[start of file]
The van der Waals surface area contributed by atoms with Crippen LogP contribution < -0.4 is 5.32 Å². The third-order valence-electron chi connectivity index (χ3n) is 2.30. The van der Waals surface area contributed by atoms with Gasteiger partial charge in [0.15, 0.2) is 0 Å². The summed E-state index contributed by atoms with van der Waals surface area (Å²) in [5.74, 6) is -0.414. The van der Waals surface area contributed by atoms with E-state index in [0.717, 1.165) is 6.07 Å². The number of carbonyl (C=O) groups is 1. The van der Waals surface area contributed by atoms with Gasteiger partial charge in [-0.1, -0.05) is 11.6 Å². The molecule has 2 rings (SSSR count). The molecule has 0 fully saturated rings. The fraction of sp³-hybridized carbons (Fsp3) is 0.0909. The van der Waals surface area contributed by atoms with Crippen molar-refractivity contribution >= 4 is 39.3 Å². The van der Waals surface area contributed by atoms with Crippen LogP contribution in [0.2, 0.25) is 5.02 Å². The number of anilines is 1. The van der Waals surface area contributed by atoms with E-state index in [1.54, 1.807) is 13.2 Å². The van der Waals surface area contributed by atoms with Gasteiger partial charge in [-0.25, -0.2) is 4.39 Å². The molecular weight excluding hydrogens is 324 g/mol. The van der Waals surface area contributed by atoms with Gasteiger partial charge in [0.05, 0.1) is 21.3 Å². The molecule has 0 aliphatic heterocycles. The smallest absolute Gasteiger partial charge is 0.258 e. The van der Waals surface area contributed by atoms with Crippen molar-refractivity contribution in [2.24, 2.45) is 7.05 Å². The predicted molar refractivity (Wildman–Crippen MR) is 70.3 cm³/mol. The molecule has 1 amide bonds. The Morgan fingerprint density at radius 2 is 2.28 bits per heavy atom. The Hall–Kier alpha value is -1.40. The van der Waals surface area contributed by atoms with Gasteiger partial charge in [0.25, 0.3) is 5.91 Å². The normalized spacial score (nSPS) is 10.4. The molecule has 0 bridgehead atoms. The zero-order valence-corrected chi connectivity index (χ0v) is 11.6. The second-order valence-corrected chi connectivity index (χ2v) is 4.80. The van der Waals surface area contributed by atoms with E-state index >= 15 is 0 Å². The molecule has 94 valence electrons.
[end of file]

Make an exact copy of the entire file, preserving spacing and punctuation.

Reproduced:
The van der Waals surface area contributed by atoms with Crippen LogP contribution < -0.4 is 5.32 Å². The third-order valence-electron chi connectivity index (χ3n) is 2.30. The van der Waals surface area contributed by atoms with Gasteiger partial charge in [0.15, 0.2) is 0 Å². The summed E-state index contributed by atoms with van der Waals surface area (Å²) in [5.74, 6) is -0.414. The van der Waals surface area contributed by atoms with E-state index in [0.717, 1.165) is 6.07 Å². The number of carbonyl (C=O) groups is 1. The van der Waals surface area contributed by atoms with Gasteiger partial charge in [-0.1, -0.05) is 11.6 Å². The molecule has 2 rings (SSSR count). The molecule has 0 fully saturated rings. The fraction of sp³-hybridized carbons (Fsp3) is 0.0909. The van der Waals surface area contributed by atoms with Crippen molar-refractivity contribution >= 4 is 39.3 Å². The van der Waals surface area contributed by atoms with Crippen LogP contribution in [0.2, 0.25) is 5.02 Å². The number of anilines is 1. The van der Waals surface area contributed by atoms with E-state index in [1.54, 1.807) is 13.2 Å². The van der Waals surface area contributed by atoms with Gasteiger partial charge in [-0.25, -0.2) is 4.39 Å². The molecular weight excluding hydrogens is 324 g/mol. The van der Waals surface area contributed by atoms with Gasteiger partial charge in [0.05, 0.1) is 21.3 Å². The molecule has 0 aliphatic heterocycles. The smallest absolute Gasteiger partial charge is 0.258 e. The van der Waals surface area contributed by atoms with Crippen molar-refractivity contribution in [2.24, 2.45) is 7.05 Å². The predicted molar refractivity (Wildman–Crippen MR) is 70.3 cm³/mol. The molecule has 1 amide bonds. The Morgan fingerprint density at radius 2 is 2.28 bits per heavy atom. The Hall–Kier alpha value is -1.40. The van der Waals surface area contributed by atoms with Gasteiger partial charge in [0.25, 0.3) is 5.91 Å². The normalized spacial score (nSPS) is 10.4. The molecule has 0 bridgehead atoms. The zero-order valence-corrected chi connectivity index (χ0v) is 11.6. The second-order valence-corrected chi connectivity index (χ2v) is 4.80. The van der Waals surface area contributed by atoms with E-state index >= 15 is 0 Å². The molecule has 94 valence electrons.